Published by Balzer + Bray
Summary: Shayla’s palms start to sweat whenever she thinks she’s about to get in trouble. As she starts seventh grade, she tries to blend in and avoid trouble whenever possible. She feels good that her two best friends always have her back–Puerto Rican Isabella, Japanese American Julie, and African American Shayla call themselves the United Nations. But junior high brings lots of changes–Julie starts hanging around with the “Asian kids” and sometimes ditching Isabella and Shayla; Shayla discovers a love of running and joins the track team; boys enter the picture in a variety of ways; and Shayla’s older sister encourages her to become part of Black Lives Matter when a trial for a police shooting brings about a wave of protests. Shayla ends her first year of junior high with her friendships changed but intact, a new sense of confidence, and the knowledge that sometimes it’s worth getting into trouble to stand up for what you believe. 368 pages; grades 4-7.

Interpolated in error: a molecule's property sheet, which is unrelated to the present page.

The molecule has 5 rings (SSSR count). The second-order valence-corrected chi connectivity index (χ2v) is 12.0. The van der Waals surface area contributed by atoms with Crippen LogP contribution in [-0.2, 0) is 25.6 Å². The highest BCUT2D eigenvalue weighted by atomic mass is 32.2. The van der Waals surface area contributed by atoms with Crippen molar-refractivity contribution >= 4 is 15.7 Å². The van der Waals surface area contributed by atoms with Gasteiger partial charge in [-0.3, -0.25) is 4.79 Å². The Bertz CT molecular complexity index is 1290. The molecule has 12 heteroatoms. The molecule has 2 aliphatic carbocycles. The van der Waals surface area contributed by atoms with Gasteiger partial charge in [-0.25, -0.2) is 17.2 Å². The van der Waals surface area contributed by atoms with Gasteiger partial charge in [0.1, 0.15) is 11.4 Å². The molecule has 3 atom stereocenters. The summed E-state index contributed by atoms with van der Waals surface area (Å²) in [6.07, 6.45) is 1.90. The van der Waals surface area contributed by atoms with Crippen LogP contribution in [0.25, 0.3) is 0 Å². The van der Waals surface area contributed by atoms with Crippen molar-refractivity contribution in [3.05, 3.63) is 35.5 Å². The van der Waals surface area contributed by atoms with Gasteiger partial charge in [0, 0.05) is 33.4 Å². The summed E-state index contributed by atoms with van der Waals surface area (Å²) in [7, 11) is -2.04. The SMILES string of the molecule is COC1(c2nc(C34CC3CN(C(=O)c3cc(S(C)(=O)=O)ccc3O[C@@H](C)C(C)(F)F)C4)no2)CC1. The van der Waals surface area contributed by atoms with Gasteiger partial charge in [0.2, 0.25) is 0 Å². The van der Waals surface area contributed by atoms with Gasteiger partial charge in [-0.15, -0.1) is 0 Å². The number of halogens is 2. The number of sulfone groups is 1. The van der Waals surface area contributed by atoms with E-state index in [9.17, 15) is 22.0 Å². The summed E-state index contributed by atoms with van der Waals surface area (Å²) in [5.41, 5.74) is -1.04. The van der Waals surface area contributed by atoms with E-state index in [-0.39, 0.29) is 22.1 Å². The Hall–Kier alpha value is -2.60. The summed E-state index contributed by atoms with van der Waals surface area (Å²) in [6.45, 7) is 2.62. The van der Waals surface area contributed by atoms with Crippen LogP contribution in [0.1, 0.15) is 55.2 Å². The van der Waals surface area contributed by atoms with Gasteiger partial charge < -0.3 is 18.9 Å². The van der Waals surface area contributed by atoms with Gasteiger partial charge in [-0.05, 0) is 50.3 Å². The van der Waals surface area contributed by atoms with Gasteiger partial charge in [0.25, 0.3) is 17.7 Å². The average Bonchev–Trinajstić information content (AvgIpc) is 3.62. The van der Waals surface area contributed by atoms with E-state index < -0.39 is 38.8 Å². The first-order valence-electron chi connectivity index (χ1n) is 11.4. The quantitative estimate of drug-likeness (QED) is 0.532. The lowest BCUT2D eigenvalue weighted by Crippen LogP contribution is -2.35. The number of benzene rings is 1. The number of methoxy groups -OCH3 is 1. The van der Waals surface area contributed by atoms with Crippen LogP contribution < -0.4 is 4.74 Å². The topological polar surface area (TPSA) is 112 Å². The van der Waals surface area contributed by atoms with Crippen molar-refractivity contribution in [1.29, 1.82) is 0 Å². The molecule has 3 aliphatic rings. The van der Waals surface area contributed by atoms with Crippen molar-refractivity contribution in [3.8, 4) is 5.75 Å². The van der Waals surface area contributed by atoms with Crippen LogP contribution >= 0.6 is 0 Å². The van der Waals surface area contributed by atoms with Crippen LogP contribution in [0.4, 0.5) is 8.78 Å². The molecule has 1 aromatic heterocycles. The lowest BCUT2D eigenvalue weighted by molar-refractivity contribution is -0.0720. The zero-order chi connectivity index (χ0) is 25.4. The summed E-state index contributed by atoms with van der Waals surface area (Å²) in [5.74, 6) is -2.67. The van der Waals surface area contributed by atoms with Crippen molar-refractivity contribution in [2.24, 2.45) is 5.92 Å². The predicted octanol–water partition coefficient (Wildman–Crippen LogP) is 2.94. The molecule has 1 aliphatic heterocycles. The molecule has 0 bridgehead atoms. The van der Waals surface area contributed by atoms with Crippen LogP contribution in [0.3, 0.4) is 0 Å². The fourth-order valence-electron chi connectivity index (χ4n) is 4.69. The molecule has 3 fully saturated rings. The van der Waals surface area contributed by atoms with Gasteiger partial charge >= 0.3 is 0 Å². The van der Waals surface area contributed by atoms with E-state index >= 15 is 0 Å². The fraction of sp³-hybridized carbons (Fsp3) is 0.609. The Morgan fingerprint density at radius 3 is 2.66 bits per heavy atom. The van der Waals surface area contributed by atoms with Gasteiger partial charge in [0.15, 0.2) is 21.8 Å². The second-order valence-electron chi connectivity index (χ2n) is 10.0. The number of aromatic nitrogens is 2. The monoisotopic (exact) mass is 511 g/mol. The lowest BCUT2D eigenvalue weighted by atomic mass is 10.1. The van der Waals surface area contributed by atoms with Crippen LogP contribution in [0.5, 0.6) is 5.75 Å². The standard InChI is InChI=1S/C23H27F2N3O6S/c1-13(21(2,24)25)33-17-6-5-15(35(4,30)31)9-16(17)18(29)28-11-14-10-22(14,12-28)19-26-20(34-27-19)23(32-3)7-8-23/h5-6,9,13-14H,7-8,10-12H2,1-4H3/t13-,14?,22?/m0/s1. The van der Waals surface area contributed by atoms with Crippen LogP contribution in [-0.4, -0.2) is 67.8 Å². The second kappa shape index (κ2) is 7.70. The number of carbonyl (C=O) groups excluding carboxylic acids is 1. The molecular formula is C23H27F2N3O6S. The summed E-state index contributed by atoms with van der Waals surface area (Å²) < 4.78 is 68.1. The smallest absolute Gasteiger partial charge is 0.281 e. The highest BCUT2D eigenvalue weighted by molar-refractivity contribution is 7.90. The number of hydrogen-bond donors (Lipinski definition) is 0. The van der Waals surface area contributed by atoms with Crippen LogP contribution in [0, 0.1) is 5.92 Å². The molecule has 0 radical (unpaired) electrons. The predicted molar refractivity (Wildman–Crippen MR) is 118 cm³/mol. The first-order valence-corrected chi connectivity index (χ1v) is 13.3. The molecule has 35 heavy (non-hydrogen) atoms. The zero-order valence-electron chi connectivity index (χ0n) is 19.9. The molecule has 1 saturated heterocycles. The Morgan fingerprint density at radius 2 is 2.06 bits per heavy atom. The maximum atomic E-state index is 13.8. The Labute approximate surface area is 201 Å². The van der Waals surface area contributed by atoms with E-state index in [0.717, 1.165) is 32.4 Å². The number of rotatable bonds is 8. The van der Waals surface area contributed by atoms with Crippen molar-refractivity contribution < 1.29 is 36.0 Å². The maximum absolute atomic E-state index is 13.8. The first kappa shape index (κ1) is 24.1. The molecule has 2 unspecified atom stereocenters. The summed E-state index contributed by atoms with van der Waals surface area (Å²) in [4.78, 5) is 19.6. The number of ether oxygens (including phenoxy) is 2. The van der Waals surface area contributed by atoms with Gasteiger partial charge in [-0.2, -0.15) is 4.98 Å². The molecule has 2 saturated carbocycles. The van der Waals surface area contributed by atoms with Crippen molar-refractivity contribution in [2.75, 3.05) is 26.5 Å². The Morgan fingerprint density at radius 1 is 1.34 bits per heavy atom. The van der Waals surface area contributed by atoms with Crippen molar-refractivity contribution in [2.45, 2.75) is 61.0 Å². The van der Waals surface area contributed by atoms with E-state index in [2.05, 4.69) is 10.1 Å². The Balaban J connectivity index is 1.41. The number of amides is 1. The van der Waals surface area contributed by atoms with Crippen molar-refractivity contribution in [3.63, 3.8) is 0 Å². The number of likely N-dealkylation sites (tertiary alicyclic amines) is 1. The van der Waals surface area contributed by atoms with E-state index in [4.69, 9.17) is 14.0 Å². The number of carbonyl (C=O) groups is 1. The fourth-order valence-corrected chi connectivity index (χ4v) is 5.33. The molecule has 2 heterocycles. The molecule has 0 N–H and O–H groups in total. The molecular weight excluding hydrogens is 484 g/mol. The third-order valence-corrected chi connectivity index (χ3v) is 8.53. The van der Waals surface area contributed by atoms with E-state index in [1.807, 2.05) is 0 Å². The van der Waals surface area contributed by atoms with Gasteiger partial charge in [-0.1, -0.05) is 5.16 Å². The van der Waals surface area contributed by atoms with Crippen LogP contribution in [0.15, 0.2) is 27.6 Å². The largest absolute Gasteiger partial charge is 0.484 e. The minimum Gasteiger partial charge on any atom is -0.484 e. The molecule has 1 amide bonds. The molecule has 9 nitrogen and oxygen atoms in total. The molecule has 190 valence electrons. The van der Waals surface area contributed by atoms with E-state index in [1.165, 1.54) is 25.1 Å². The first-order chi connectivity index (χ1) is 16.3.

Pros: This is a great late-elementary and middle school alternative to Angie Thomas’s The Hate U Give. Shayla is a character many kids will relate to. First-time author Raméée doesn’t back down from the racial issues, but she also makes it clear there are no easy answers. The three girls are open about the issues they face because of their race/heritage, but don’t let them stand in the way of their friendship.
Cons: A heads-up to elementary school librarians to be aware this contains a certain amount of puberty discussion.